The Bank of Uganda Governor Emmanuel Tumusiime Mutebile has said his bank will not give any credit to distressed commercial banks.
“We will not give credit support to distressed banks in the hope of the banks making money later because of poor management,” Mutebile told delegates attending the annual Uganda Bankers’ Association (UBA) conference at the Kampala Serena Hotel on Tuesday.
Mutebile’s warning comes after it recently emerged that DFCU Bank was unable to secure liquidity in form of a loan from the central bank.
It has also emerged that about six commercial banks are loss making, sending fears that they could close soon.
Sources say DFCU Bank presently does not have enough liquidity to lend out despite making net profits of Shs127 billion in the year 2017.
Major shareholders have of recent been hit by fights over the profits earned in that year, having acquired Crane Bank. Britain’s’ Commonwealth Development Corporation (CDC) is poised to exit, should they sell their shares.
Meanwhile, the Chairman of UBA Patrick Muheirwe, while addressing delegates at the conference said: “There are inefficiencies in the credit system that has given people a chance to refuse payment of loans.”
Muheirwe said it takes commercial banks almost 10 years to resolve a dispute in the courts of law, which he said drags the business as banks need the money back to continue operating.
In January 2017, BoU controversially sold Crane Bank assets to DFCU Bank for Shs200 billion, even as the central bank claimed to have spent Shs200 billion on recapitalization of the defunct bank.
Parliament would later launch an investigation into BoU regarding the sale of defunct banks, accusing BoU managers of never writing any reports concerning the transactions. The Office of the Auditor General is currently investigating BoU.
However, the governor said that despite facing criticism, BoU has been able to continue operating very well. “As a regulator, the primary objectives of the Bank of Uganda (BoU) are: to protect the interests of depositors and to ensure the overall stability of the financial system, through prudential regulation and supervision of deposit-taking institutions,” he said.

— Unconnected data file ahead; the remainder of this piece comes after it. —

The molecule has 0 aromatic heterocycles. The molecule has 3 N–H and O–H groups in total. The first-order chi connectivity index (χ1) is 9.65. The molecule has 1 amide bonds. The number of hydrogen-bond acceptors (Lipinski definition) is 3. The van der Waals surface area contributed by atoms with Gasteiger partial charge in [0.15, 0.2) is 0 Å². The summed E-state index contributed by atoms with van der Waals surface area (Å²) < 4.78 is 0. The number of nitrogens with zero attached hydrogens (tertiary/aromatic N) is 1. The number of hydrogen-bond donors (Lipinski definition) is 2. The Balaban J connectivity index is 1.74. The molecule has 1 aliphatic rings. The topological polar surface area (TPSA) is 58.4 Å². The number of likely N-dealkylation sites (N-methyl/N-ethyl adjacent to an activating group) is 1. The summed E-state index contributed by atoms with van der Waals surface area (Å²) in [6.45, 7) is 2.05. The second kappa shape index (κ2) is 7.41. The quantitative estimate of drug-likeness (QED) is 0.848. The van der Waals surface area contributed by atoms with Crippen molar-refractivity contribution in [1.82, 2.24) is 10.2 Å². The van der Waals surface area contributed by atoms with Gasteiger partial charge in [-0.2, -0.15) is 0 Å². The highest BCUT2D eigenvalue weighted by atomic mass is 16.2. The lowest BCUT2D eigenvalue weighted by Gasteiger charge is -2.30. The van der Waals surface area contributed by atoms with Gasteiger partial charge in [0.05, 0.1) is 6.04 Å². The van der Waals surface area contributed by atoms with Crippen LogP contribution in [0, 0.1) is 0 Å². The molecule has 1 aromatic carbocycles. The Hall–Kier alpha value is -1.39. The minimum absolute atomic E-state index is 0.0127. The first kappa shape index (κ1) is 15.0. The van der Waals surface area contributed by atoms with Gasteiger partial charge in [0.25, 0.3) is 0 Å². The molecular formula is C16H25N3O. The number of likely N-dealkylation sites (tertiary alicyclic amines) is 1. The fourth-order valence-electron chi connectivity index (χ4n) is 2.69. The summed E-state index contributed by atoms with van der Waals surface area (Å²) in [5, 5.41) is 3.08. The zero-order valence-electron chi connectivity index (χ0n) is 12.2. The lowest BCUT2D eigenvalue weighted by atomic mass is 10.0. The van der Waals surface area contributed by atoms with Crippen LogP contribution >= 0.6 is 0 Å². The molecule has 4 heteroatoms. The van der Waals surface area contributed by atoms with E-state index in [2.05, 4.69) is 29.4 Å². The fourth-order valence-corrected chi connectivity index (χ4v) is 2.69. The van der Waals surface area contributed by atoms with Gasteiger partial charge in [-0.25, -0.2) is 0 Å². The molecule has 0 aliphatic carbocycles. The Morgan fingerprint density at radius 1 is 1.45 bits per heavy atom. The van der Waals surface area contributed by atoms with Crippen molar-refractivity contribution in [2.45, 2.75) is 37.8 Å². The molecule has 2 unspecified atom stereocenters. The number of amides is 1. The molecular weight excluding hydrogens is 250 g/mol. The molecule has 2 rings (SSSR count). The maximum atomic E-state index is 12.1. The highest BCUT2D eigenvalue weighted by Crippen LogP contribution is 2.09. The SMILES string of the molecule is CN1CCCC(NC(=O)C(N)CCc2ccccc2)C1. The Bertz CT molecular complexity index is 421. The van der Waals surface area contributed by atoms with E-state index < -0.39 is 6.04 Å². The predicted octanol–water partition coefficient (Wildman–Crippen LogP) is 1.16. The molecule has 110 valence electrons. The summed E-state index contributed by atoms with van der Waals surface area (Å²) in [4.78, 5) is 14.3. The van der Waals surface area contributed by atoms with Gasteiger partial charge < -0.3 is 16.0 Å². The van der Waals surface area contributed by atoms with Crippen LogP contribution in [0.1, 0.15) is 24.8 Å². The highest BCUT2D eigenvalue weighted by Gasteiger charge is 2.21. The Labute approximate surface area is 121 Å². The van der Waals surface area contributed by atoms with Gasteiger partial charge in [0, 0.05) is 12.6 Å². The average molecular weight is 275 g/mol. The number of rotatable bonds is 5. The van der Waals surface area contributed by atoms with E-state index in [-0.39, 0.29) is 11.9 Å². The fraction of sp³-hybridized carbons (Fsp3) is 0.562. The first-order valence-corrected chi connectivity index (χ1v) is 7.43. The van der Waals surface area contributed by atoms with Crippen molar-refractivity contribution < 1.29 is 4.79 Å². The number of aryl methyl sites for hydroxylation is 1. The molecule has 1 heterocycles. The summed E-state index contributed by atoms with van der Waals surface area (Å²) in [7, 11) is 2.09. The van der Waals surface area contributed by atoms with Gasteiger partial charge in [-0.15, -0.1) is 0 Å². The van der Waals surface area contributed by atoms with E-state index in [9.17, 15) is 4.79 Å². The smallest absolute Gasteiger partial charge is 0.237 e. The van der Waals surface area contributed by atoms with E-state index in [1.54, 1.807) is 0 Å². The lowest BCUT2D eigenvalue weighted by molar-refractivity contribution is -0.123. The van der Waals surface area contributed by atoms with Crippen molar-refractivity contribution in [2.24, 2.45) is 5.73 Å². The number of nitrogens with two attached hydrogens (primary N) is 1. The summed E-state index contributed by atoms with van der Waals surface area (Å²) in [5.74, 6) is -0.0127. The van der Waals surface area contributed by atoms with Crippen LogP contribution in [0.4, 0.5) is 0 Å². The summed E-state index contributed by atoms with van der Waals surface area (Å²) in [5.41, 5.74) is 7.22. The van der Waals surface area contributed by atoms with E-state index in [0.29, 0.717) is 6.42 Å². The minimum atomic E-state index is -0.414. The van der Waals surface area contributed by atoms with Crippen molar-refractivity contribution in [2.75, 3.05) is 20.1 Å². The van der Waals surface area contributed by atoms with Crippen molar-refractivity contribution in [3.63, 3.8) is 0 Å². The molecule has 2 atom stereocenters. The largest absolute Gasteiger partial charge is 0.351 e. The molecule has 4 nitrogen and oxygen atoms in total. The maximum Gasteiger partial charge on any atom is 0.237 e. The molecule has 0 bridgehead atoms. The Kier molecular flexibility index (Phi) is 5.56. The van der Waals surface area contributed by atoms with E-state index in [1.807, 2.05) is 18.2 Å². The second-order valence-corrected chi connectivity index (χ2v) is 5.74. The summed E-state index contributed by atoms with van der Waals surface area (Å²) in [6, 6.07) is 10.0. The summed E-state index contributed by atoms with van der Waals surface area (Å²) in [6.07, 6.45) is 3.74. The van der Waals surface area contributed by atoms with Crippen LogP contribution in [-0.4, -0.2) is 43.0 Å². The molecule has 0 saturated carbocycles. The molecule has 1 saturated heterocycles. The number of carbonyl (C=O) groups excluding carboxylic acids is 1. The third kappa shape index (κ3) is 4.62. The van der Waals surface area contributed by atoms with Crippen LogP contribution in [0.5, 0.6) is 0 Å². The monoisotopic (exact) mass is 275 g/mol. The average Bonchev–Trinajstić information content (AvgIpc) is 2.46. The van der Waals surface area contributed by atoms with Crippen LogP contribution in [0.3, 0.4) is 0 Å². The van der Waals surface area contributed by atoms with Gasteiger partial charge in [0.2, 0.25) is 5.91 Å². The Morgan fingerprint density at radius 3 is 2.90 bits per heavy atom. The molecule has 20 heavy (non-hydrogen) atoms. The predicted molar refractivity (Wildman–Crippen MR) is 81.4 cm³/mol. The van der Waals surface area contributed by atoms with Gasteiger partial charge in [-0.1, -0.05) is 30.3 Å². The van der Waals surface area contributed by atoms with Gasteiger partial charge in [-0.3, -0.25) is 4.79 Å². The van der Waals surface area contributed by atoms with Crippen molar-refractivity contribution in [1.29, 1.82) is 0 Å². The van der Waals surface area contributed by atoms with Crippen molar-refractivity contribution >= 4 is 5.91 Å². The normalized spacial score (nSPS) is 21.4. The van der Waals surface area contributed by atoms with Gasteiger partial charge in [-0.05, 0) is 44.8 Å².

In another development Mutebile has said that BoU all banks have the potential to fail as long as they transact business. “It is not possible BoU to guarantee that no bank will ever fail because that would require the elimination of risk-taking by banks, which would in turn hinder the very purpose of financial intermediation,” he said.
Muheirwe said the sector was taking steps to review cost structures while expanding reach and penetration.
“We are partnering more with Fintechs, aBi Trust, NITA Uganda, MasterCard among others to build synergies for alternative and cost effective service delivery,” he said.
Finance Minister Matia Kasaija, while addressing delegates at the conference said: “The banking sector is key in collection of government tax revenue in addition to being an employer of a lot of Ugandans. This is why having a sound and stable financial sector is important and a must.”
On government paying debts to the banks, he said he has allocated Shs730 billion to settle domestic arrears which is double the amount that was allocated last financial year. “Accounting officers who accumulate arrears will lose their offices. Do not commit yourself to purchase until you have the money with you,” he said.
Prime Minister Dr. Ruhakana Rugunda while addressing delegates said government would help banks prosper. “We commit to maintain some policies to enable the Banking Sector thrive,” he said adding that government recognises that technology has changed the way people do business.
He said: “The Electronic Act is in place. The Data Management and Privacy Bill is also going to become an Act. These are structures to guide the activities of the banking sector and ensure financial integrity.”
He said 33 major towns have been connected to cyber banking and that an enabling infrastructure is in place. “By the time digital banking starts, government will be ready for it. We must note that it’s projected to be a very big source of revenue to the country,” he said.
Rugunda said the banking sector was changing every day. “The digital revolution is coming and the only question is, are we ready for it? Is the central bank ready to bring about a secure and efficient macro-economic sector and expand revenue to the country?” He asked.